Review by Sam Waite
When taking on a new role, actors can generally rest assured that they will have the same ample amount of time to settle themselves into and find their take on the character as their co-stars. Such was not the case with Leaves of Glass, playing at the Park Theatre in its first UK production since its initial 2007 run – during the final week of rehearsals for the rest of the cast, former EastEnders star Kacey Ainsworth stepped into the shoes of the initially-announced Geraldine Alexander.
In director (and long-time fan of the play) Max Harrison’s new production, Ainsworth steps into the role of Liz, mother of main character Steven and his younger brother Barry. Steven manages a successful graffiti cleaning company where he also employs Barry, and early in the play his girlfriend Debbie announces her pregnancy. Seemingly with a solid life trajectory, Steven becomes increasingly unmoored by his partner and remaining family (their father passed years before) becoming increasingly on edge around him, and accusations gradually beginning to surface.
Phillip Ridley’s script, considered by many a modern classic, explores the malleability of memory and the lack of reliability a person’s account of events may contain. While allusions and outright accusations are made of domestic and child abuses, and the inflicting of physical and emotional damage on others, the only things the audience can know for certain happened are those we’ve seen play out. As the story plays out, we see how the characters themselves will rewrite their history to seem more loving, supportive, or likeable – Liz comments near the end how desperately she’d wanted to have one of Barry’s paintings on her living room wall, having earlier stated his work wasn’t something you’d want on your wall with the air of a scathing insult.
Harrison’s direction does try to lean into these revised repetitions – this moment of playing the more supportive, affectionate mother is punctuated with a look and gesture to the same side of the in-the-round staging as her initial jab. While he and Ridley both do well to keep us off-balance and questioning the backstories being provided, weaknesses do show through with the more mundane, everyday moments in the character’s lives. The first scene between Steven and Debbie felt stilted and awkward, devoid of the chemistry the characters and actors would prove to have soon after, and a scene introducing the professional dynamics between the two brothers came across as meandering and difficult to keep track of.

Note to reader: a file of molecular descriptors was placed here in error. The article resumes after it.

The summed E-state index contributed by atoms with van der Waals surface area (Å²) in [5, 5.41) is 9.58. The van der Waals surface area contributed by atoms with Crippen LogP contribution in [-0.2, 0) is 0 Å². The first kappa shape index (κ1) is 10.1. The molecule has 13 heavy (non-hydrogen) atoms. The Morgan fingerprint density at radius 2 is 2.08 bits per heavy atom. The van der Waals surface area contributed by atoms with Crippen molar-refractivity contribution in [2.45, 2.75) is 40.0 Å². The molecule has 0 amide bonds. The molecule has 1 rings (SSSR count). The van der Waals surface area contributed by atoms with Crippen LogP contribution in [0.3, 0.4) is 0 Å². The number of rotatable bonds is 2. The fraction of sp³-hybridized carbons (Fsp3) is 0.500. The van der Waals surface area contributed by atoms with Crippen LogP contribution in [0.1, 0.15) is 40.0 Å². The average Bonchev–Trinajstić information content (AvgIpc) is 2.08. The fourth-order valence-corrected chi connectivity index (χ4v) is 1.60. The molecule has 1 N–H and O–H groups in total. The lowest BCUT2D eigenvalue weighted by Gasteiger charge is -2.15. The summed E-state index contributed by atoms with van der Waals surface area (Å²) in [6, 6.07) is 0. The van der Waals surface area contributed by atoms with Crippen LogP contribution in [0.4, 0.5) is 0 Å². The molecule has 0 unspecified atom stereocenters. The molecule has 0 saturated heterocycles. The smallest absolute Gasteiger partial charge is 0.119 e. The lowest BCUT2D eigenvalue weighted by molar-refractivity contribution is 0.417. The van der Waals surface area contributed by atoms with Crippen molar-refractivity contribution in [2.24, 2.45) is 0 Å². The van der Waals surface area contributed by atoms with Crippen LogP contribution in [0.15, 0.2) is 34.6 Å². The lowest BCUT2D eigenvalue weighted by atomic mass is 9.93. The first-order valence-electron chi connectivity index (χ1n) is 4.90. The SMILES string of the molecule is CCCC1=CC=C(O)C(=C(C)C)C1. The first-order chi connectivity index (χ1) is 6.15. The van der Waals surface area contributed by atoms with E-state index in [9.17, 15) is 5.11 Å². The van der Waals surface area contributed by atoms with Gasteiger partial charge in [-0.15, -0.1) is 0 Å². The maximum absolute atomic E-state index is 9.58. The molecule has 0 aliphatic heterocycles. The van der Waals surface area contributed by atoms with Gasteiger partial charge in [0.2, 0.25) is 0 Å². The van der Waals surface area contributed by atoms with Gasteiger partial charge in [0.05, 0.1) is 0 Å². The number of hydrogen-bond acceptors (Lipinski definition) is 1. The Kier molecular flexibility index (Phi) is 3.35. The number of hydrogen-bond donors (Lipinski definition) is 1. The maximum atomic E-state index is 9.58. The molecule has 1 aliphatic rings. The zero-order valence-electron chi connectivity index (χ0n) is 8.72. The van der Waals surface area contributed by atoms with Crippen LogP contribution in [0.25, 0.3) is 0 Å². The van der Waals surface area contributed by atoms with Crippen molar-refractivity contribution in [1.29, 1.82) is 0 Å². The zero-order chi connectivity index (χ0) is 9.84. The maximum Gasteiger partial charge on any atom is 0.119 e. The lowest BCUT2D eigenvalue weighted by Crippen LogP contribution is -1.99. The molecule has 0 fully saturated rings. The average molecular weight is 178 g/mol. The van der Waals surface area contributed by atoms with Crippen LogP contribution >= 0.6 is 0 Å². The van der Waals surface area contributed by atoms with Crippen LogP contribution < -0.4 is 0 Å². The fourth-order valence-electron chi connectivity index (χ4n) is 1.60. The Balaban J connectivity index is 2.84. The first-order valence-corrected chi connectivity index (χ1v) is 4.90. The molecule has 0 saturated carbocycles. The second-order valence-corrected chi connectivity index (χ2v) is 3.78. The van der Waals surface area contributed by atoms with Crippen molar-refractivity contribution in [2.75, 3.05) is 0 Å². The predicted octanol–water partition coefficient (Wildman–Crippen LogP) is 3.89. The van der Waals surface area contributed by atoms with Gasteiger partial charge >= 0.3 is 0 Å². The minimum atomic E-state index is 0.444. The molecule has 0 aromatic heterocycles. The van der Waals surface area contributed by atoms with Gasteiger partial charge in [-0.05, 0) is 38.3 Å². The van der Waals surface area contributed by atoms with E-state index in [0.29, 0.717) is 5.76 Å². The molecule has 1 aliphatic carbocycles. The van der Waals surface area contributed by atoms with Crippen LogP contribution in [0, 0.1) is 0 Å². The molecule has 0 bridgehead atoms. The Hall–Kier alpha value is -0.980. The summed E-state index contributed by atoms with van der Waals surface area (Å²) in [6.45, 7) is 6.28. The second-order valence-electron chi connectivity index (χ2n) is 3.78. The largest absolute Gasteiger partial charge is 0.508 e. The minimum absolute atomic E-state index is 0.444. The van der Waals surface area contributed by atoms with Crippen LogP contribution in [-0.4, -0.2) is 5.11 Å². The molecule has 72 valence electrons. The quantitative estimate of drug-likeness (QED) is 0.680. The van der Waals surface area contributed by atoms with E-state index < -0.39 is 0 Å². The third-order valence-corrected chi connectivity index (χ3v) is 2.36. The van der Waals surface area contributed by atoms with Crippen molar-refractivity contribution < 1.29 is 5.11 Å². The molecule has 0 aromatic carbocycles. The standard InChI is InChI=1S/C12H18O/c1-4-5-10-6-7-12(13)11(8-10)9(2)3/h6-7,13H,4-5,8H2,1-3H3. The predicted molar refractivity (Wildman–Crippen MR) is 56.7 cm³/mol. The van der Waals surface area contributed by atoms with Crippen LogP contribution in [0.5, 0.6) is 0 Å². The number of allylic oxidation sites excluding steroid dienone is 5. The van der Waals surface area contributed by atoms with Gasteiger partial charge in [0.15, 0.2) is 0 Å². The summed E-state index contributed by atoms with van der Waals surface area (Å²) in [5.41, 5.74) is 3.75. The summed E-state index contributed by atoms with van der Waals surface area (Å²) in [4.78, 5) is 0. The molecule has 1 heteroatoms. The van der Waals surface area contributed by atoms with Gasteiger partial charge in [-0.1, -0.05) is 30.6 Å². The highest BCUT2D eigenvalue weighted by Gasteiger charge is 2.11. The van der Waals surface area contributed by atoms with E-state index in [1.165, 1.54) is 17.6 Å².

Ridley, Harrison, and the cast of four are all at their best with the heightened, more intense moments. Arguments between characters determined that their version of their shared history is accurate are served beautifully by Harrison’s refusal to present any of them as more kindhearted, less capable of malice, more likely a villain, than any of the others. Whoever was framed as the centre of this cacophony of past grievances and misremembered slights would work equally well as a protagonist, and for a while it would be easy to believe any of them as a more trustworthy source.
Left with little to do in her first scenes, Katie Buchholz turns in a dynamic, fiery performance as Debbie once her own feelings bubble to the surface. Increasingly at odds with her so-called partner and feeling more and more like she can’t trust him, it’s painfully easy to relate to her frustrations when they spill over into genuine fury. Likewise, Ned Costello’s Steven begins the play down to earth, a largely calm young man, but develops into someone possessed by rage and confusion, alternately easy to despise and difficult to not feel sympathy for.
Ainsworth’s shorter time to prepare has not hindered her work, and she fits nicely into the cast as Liz, whose lifelong preference for her older son would be apparent without being stated and with only her physical responses to Steven and Barry. Coddling and bordering on too sweet with Steven, and almost wilfully dismissive of Barry, Ainsworth’s performance strikes the right balance of charm and resentment in an ageing parent. The strongest performance may be that of younger son Barry, played by Joseph Potter – fragile and visibly damaged from the get-go, Potter still managed to find different levels of drama and comedy in a character whose ending was unfortunately abrupt and, despite his stellar performance, slightly clumsy.
Lighting by Alex Lewer helps to set the tone and atmosphere of certain scenes, where a lamp hanging from the ceiling – and later a naked bulb to indicate a barely used cellar – help to define locations. The sound design by Sam Glossop is mostly effective, soft background noise helping to keep the tension of certain scenes going, and using silence for impact when emotional states are altered and left to settle. Much praise must also go to the intimacy and fight coordination of Lawrence Carmichael, who handled physical confrontations particularly well, and crafted believable fighting while keeping the actors safe.
Far from perfect, and at times bringing the less assured elements of the text to starker attention, this new production of Leaves of Glass still handles the central theme of distorted memory with delicacy and drive. The talents of the cast help to sell this theme, and the collective abilities of author, director, and performers to walk the fine line of being truly sympathetic and deeply flawed helps to smooth over the cracks as they threaten to open wider. Leaves of Glass may lose its balance, but the talent on hand never allows it to fall and shatter.
Leaves of Glass plays at the Park Theatre until June 3rd.
For information and tickets, visit https://parktheatre.co.uk/whats-on/leaves-of-glass
Photos by Mark Senior